In determining whether the bylaw was inconsistent with the OCP, the court avoided applying the tests formulated in the McLean Lake and Rogers cases mentioned above. Instead, the court opted to defer to Council’s interpretation of the OCP, provided that interpretation was reasonable:
“Whether the development permitted by the bylaw was inconsistent with the concept of rural, as set out in the District’s Official Community Plan, is a matter of interpretation. An Official Community Plan is not drafted in the terms of a statute but rather, in terms of objectives and policies, which are necessarily much less specific than statutory terms. It is obviously not possible to promote each of the many objectives of the Official Community Plan equally in a single instance, therefore decisions applying that plan must involve the exercise of judgment in balancing various objectives in each case.
The Court in considering a bylaw passed by a municipal council is not dealing with an adjudicative tribunal, but a decision by elected council members, who have concluded in the exercise of their judgment, how best to accommodate the various policies and objectives they must serve. This does not empower council to misinterpret the Official Community Plan but it does suggest that the court ought not to interfere with any reasonable interpretation consistent with the OCP.”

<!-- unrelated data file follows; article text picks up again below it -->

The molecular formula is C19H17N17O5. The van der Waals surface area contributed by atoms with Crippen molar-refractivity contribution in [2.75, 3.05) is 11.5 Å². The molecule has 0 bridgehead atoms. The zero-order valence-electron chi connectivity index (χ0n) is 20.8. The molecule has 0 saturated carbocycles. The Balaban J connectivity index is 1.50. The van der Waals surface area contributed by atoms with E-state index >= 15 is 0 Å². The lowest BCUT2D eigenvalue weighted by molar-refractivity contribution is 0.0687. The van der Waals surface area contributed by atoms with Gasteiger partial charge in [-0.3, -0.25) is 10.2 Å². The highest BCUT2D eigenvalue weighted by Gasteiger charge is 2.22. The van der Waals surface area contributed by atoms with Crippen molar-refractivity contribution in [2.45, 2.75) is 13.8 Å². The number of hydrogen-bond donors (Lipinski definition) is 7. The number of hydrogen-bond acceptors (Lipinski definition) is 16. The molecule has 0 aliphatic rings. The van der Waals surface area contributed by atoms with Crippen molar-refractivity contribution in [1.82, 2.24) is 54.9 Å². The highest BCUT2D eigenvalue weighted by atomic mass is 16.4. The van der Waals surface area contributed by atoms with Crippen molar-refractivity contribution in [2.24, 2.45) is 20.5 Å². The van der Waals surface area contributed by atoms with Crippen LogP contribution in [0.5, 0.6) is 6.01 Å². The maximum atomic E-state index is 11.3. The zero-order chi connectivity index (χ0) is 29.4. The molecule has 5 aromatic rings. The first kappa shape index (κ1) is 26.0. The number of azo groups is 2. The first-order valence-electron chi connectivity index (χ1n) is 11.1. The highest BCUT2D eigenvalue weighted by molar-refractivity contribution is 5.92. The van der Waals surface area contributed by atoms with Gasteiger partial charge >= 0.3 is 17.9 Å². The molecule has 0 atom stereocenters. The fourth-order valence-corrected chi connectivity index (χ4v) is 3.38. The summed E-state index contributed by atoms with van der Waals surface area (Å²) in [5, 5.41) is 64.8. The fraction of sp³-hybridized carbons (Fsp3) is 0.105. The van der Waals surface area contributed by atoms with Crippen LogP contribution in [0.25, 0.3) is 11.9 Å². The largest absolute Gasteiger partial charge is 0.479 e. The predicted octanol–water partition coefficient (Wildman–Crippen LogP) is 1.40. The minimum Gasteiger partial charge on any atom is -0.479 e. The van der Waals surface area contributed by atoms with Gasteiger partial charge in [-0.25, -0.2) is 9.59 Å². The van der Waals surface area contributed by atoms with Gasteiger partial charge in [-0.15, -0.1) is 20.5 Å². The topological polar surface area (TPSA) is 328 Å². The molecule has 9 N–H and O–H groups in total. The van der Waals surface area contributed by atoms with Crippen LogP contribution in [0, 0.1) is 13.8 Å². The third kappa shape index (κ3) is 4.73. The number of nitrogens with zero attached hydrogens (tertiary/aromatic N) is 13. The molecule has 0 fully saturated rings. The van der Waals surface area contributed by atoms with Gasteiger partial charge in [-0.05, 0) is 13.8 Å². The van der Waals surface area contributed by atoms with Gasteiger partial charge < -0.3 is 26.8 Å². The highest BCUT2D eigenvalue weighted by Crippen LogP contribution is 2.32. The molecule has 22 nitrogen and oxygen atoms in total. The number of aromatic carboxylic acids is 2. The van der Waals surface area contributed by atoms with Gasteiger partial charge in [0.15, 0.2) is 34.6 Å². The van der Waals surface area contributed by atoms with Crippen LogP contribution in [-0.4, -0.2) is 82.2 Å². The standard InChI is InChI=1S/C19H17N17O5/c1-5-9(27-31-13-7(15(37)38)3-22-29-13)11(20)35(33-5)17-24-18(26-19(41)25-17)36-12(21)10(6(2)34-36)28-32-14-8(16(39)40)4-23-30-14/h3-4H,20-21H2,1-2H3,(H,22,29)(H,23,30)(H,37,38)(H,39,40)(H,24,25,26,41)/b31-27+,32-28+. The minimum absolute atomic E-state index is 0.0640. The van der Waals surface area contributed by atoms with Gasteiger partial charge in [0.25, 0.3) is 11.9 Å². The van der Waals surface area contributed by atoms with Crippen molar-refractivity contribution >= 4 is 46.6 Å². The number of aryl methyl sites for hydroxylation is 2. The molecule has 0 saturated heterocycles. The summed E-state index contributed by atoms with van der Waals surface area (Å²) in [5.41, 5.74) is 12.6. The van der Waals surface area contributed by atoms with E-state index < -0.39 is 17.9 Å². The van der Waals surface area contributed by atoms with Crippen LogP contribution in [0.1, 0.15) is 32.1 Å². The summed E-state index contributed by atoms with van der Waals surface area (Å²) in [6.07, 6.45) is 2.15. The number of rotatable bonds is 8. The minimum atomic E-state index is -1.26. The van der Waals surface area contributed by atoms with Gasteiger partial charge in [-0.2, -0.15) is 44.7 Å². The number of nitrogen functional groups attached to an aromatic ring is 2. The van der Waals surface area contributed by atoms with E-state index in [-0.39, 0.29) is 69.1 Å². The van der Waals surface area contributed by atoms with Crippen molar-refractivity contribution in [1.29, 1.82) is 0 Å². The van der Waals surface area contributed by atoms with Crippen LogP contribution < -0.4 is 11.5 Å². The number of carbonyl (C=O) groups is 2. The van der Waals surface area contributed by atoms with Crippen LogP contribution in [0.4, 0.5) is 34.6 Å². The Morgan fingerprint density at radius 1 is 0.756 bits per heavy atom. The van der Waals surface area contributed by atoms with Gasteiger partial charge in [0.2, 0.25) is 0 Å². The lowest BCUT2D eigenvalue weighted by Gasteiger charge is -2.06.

In coming to this conclusion, the court referred to the fact that while the zoning bylaw permitted an increase in density, that density remained significantly less than permitted in urban zones. In the court’s view the bylaw and the covenant achieved a number of the objectives of the OCP, including by consolidating the land that was actually suited for farming and further restricting it from development. It was appropriate to consider the covenant and the bylaw together when examining whether the bylaw was consistent with the OCP, because the approval of the bylaw put into place the measures agreed to in the covenant. The court concluded that having considered the OCP, the staff report and the benefits conferred by the covenant, council was acting reasonably in adopting the zoning bylaw.
This decision may be subject to appeal and thus caution should be taken in relying on it extensively. Nonetheless, it acknowledges that publicly elected bodies are best placed to consider the many objectives and policies set out in the OCP and to decide whether a particular development application strikes an appropriate balance among those various policies. The decision also suggests that a council’s requirement for covenants (and possibly other agreements) aimed at promoting conservation or achieving other policies in the OCP (e.g. development vs. environmental protection), may be considered in the analysis of consistency between a rezoning bylaw and OCP.